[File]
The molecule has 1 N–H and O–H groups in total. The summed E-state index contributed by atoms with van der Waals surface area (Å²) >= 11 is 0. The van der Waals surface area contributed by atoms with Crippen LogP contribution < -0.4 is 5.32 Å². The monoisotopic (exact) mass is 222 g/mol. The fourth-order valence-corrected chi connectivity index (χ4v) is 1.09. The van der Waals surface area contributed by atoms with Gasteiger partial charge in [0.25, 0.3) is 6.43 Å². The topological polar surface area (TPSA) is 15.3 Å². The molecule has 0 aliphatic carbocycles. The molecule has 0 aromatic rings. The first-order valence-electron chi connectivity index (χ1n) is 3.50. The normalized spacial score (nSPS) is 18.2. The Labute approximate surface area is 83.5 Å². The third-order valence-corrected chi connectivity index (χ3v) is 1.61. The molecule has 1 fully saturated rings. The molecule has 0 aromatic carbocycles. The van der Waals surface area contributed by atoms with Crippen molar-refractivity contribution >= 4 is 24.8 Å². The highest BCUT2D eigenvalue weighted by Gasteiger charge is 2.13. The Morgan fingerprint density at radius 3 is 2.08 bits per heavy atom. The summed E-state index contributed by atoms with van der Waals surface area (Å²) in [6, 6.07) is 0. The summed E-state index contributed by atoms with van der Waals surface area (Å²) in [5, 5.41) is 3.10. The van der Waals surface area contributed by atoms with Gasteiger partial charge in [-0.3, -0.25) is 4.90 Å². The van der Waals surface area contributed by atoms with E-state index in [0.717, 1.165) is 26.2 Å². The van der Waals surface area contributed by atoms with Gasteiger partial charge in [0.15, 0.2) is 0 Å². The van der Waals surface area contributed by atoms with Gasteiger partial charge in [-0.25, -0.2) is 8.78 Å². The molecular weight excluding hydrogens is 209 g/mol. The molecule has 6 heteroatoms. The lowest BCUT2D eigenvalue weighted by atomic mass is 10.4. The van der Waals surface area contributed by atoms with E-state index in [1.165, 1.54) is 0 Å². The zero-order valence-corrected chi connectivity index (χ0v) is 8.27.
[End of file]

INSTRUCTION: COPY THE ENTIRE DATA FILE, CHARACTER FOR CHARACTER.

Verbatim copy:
The molecule has 1 N–H and O–H groups in total. The summed E-state index contributed by atoms with van der Waals surface area (Å²) >= 11 is 0. The van der Waals surface area contributed by atoms with Crippen LogP contribution < -0.4 is 5.32 Å². The monoisotopic (exact) mass is 222 g/mol. The fourth-order valence-corrected chi connectivity index (χ4v) is 1.09. The van der Waals surface area contributed by atoms with Gasteiger partial charge in [0.25, 0.3) is 6.43 Å². The topological polar surface area (TPSA) is 15.3 Å². The molecule has 0 aliphatic carbocycles. The molecule has 0 aromatic rings. The first-order valence-electron chi connectivity index (χ1n) is 3.50. The normalized spacial score (nSPS) is 18.2. The Labute approximate surface area is 83.5 Å². The third-order valence-corrected chi connectivity index (χ3v) is 1.61. The molecule has 1 fully saturated rings. The molecule has 0 aromatic carbocycles. The van der Waals surface area contributed by atoms with Crippen molar-refractivity contribution >= 4 is 24.8 Å². The highest BCUT2D eigenvalue weighted by Gasteiger charge is 2.13. The Morgan fingerprint density at radius 3 is 2.08 bits per heavy atom. The summed E-state index contributed by atoms with van der Waals surface area (Å²) in [6, 6.07) is 0. The summed E-state index contributed by atoms with van der Waals surface area (Å²) in [5, 5.41) is 3.10. The van der Waals surface area contributed by atoms with Gasteiger partial charge in [-0.3, -0.25) is 4.90 Å². The van der Waals surface area contributed by atoms with E-state index in [0.717, 1.165) is 26.2 Å². The van der Waals surface area contributed by atoms with Gasteiger partial charge in [0.15, 0.2) is 0 Å². The van der Waals surface area contributed by atoms with Gasteiger partial charge in [-0.25, -0.2) is 8.78 Å². The molecular weight excluding hydrogens is 209 g/mol. The molecule has 6 heteroatoms. The lowest BCUT2D eigenvalue weighted by atomic mass is 10.4. The van der Waals surface area contributed by atoms with E-state index in [1.165, 1.54) is 0 Å². The zero-order valence-corrected chi connectivity index (χ0v) is 8.27.